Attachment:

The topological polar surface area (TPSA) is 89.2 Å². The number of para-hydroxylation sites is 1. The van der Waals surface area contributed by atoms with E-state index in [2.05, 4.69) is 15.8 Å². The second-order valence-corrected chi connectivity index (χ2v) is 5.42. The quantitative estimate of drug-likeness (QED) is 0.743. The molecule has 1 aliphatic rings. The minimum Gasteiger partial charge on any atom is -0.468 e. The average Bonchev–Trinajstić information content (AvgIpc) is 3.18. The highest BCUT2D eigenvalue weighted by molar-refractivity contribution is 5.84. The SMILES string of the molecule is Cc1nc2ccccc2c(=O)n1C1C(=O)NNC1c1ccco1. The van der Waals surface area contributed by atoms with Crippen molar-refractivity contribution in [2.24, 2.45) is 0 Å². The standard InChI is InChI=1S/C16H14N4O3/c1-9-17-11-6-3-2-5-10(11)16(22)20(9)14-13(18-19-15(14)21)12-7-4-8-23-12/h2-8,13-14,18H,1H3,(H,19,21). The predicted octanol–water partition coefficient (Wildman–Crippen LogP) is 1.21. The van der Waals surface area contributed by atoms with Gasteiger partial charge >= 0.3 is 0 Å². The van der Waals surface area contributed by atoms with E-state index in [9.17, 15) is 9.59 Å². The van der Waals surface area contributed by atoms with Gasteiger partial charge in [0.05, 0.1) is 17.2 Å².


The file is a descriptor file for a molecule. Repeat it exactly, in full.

The topological polar surface area (TPSA) is 89.2 Å². The number of para-hydroxylation sites is 1. The van der Waals surface area contributed by atoms with E-state index in [2.05, 4.69) is 15.8 Å². The second-order valence-corrected chi connectivity index (χ2v) is 5.42. The quantitative estimate of drug-likeness (QED) is 0.743. The molecule has 1 aliphatic rings. The minimum Gasteiger partial charge on any atom is -0.468 e. The average Bonchev–Trinajstić information content (AvgIpc) is 3.18. The highest BCUT2D eigenvalue weighted by molar-refractivity contribution is 5.84. The SMILES string of the molecule is Cc1nc2ccccc2c(=O)n1C1C(=O)NNC1c1ccco1. The van der Waals surface area contributed by atoms with Crippen molar-refractivity contribution in [2.24, 2.45) is 0 Å². The standard InChI is InChI=1S/C16H14N4O3/c1-9-17-11-6-3-2-5-10(11)16(22)20(9)14-13(18-19-15(14)21)12-7-4-8-23-12/h2-8,13-14,18H,1H3,(H,19,21). The predicted octanol–water partition coefficient (Wildman–Crippen LogP) is 1.21. The van der Waals surface area contributed by atoms with Gasteiger partial charge >= 0.3 is 0 Å². The van der Waals surface area contributed by atoms with E-state index in [9.17, 15) is 9.59 Å². The van der Waals surface area contributed by atoms with Gasteiger partial charge in [0.05, 0.1) is 17.2 Å².